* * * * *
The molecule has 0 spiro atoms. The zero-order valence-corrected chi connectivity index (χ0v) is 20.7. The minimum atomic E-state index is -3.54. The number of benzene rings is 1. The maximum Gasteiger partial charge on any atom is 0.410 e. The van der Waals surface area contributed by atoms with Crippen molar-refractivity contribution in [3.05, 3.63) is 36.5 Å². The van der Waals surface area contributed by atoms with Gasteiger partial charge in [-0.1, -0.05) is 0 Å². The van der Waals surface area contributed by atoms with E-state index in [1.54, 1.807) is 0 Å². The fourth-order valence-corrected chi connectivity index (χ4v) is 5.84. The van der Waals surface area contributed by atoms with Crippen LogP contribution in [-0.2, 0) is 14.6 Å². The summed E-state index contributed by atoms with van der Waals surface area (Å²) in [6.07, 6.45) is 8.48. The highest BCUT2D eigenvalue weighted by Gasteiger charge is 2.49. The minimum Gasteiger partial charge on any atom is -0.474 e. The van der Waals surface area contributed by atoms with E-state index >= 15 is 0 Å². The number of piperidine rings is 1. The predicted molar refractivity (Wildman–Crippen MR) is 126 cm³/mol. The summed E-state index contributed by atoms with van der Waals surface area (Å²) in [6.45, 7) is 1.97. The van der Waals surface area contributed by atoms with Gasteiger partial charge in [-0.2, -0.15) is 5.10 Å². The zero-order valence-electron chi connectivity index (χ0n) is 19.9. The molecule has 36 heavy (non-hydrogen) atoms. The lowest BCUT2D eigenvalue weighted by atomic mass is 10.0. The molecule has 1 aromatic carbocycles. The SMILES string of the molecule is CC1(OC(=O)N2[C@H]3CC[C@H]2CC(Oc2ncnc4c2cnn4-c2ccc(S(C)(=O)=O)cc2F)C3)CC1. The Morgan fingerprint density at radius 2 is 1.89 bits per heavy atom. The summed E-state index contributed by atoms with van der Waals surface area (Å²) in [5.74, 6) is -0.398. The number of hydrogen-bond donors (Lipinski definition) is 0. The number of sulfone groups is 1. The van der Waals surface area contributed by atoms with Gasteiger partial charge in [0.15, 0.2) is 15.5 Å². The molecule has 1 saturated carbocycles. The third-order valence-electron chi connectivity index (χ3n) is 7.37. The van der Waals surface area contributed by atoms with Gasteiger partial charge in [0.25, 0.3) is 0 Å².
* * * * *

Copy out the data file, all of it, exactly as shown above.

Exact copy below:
The molecule has 0 spiro atoms. The zero-order valence-corrected chi connectivity index (χ0v) is 20.7. The minimum atomic E-state index is -3.54. The number of benzene rings is 1. The maximum Gasteiger partial charge on any atom is 0.410 e. The van der Waals surface area contributed by atoms with Crippen molar-refractivity contribution in [3.05, 3.63) is 36.5 Å². The van der Waals surface area contributed by atoms with Gasteiger partial charge in [-0.1, -0.05) is 0 Å². The van der Waals surface area contributed by atoms with E-state index in [1.54, 1.807) is 0 Å². The fourth-order valence-corrected chi connectivity index (χ4v) is 5.84. The van der Waals surface area contributed by atoms with Crippen LogP contribution in [-0.2, 0) is 14.6 Å². The summed E-state index contributed by atoms with van der Waals surface area (Å²) in [6.07, 6.45) is 8.48. The highest BCUT2D eigenvalue weighted by Gasteiger charge is 2.49. The minimum Gasteiger partial charge on any atom is -0.474 e. The van der Waals surface area contributed by atoms with E-state index >= 15 is 0 Å². The number of piperidine rings is 1. The predicted molar refractivity (Wildman–Crippen MR) is 126 cm³/mol. The summed E-state index contributed by atoms with van der Waals surface area (Å²) in [6.45, 7) is 1.97. The van der Waals surface area contributed by atoms with Gasteiger partial charge in [-0.2, -0.15) is 5.10 Å². The zero-order valence-electron chi connectivity index (χ0n) is 19.9. The molecule has 36 heavy (non-hydrogen) atoms. The lowest BCUT2D eigenvalue weighted by atomic mass is 10.0. The molecule has 1 aromatic carbocycles. The SMILES string of the molecule is CC1(OC(=O)N2[C@H]3CC[C@H]2CC(Oc2ncnc4c2cnn4-c2ccc(S(C)(=O)=O)cc2F)C3)CC1. The Morgan fingerprint density at radius 2 is 1.89 bits per heavy atom. The summed E-state index contributed by atoms with van der Waals surface area (Å²) in [5.74, 6) is -0.398. The number of hydrogen-bond donors (Lipinski definition) is 0. The number of sulfone groups is 1. The van der Waals surface area contributed by atoms with Gasteiger partial charge in [0.15, 0.2) is 15.5 Å². The molecule has 1 saturated carbocycles. The third-order valence-electron chi connectivity index (χ3n) is 7.37. The van der Waals surface area contributed by atoms with Gasteiger partial charge in [0.25, 0.3) is 0 Å².